THE United States Department of Agriculture (USDA) has raised its estimate for global 2020-21 wheat supplies by 5.7 million tonnes (Mt) in its monthly World Agricultural Supply and Demand Estimates (WASDE) report released overnight.
On top of a 720,000t lift in beginning stocks, the biggest contributors are lifts of 4.2Mt for India to a record 107.2Mt, and a 2Mt increase for Australia to 26Mt.
Production forecasts for Turkey and China have both increased by 1Mt, and are partly offset by reductions of 2Mt for the EU and 1.5Mt for Ukraine to reflect dry conditions in key parts of the growing season.
Projected 2020-21 global wheat exports are up 900,000t to 188.9Mt, led by a 2Mt increase for Australia to 17Mt, and a 1Mt increase for Russia to 36Mt.
Export forecasts have been lowered by 1.5Mt to 17.5Mt for Ukraine and 500,000t for the EU to 28Mt, both on smaller crops.
With increased supplies, and global use lowered fractionally, world ending stocks have been raised 6Mt to a record high of 316.1Mt, with China and India respectively accounting for 51 per cent and 10pc of the total.
Estimated wheat production for Canada at 34Mt is unchanged from the May figure.
US winter wheat production is forecast up 299,371t to 34.5Mt, with increases in Hard Red Winter and White Winter wheat more than offsetting a small decrease for Soft Red Winter wheat.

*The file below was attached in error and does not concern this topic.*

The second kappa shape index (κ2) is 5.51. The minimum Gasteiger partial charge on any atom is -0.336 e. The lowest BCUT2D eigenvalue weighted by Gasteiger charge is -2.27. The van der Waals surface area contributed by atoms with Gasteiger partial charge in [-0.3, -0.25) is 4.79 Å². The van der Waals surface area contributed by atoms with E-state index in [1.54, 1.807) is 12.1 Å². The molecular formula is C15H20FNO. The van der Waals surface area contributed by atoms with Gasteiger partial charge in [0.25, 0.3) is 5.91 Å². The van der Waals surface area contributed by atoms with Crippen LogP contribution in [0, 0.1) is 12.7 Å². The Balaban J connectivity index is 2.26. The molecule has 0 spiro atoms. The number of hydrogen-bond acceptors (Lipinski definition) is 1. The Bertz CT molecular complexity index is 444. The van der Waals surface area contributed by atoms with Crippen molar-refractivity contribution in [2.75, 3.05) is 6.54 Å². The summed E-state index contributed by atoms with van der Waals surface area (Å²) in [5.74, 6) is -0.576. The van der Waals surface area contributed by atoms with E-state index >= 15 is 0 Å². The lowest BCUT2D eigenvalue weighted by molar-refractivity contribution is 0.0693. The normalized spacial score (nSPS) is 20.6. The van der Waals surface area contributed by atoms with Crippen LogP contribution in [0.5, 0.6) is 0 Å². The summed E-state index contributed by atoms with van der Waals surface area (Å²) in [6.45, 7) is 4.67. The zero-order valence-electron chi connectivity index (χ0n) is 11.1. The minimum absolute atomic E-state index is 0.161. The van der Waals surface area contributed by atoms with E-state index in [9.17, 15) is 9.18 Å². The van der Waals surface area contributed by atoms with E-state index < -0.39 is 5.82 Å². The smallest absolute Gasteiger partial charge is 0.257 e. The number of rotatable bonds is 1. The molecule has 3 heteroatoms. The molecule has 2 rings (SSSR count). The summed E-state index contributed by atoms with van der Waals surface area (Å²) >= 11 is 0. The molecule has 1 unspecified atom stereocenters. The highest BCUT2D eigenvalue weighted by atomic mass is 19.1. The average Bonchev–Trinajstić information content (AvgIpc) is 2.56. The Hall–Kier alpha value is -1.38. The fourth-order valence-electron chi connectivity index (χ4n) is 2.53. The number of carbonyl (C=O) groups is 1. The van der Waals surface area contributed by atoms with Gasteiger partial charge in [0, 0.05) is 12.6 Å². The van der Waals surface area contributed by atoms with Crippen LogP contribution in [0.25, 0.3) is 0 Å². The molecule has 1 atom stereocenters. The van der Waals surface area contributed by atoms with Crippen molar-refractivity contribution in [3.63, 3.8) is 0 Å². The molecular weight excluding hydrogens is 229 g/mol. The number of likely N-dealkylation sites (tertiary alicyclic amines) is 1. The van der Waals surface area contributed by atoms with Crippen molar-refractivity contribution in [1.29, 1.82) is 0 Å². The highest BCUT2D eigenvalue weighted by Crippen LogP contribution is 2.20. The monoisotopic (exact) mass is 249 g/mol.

Total US 2020-21 wheat production is now forecast at 51.1Mt.
US domestic use and exports for the new marketing year are unchanged this month, and ending stocks are up 435,449t to a six-year low of 25.2Mt.
The June WASDE’s foreign coarse-grain outlook is for larger production, increased use, and lower stocks relative to last month, with Brazilian corn production rising on higher expected area.
Barley production is raised for the EU, based mostly on a forecast increase for the United Kingdom that has been partly offset by a reduction for France.
Barley production has been raised for Australia, but lowered for Ukraine, India, and Russia.
Major global trade changes for 2020-21 include a larger corn export forecast for Zambia, with increases in corn imports for Thailand and Honduras.
A reduction in projected imports for China has lowered the estimate for Australia’s 2020-21 barley exports.
Corn exports in 2019-20 have been raised for Argentina but lowered for Brazil for its marketing year which began on 1 March.
Foreign corn ending stocks for 2020-21 are lowered from last month, mostly reflecting reductions for China, Argentina, South Africa, and Paraguay that have more than offset increases for Brazil and India.
In the use, the estimate for corn used for ethanol has been lowered to reflect a slower-than-expected rebound in ethanol production during May and early June.
The 2020-21 global oilseed S&D forecasts include slightly higher production and lower ending stocks compared with last month, with increased peanut, soybean, and sunflower seed production partly offset by lower cottonseed output.
The estimate for EU canola production has dropped 200,000t to 16.8Mt, based largely on lower yields for Germany, and has been offset by higher Australian canola production.
Soybean ending stocks for 2020-21 have been revised down by 2.1Mt to 96.3Mt, mainly reflecting lower carry-in due to revisions on 2019-20 balance sheets.
For 2019-20, soybean exports are increased 1Mt each for Argentina and Brazil based on the recent pace of shipments and reflect increased crush demand and imports for China. Partly offsetting this is reduced 2019-20 US exports.
These revisions result in higher stocks for China and lower stocks for South America.
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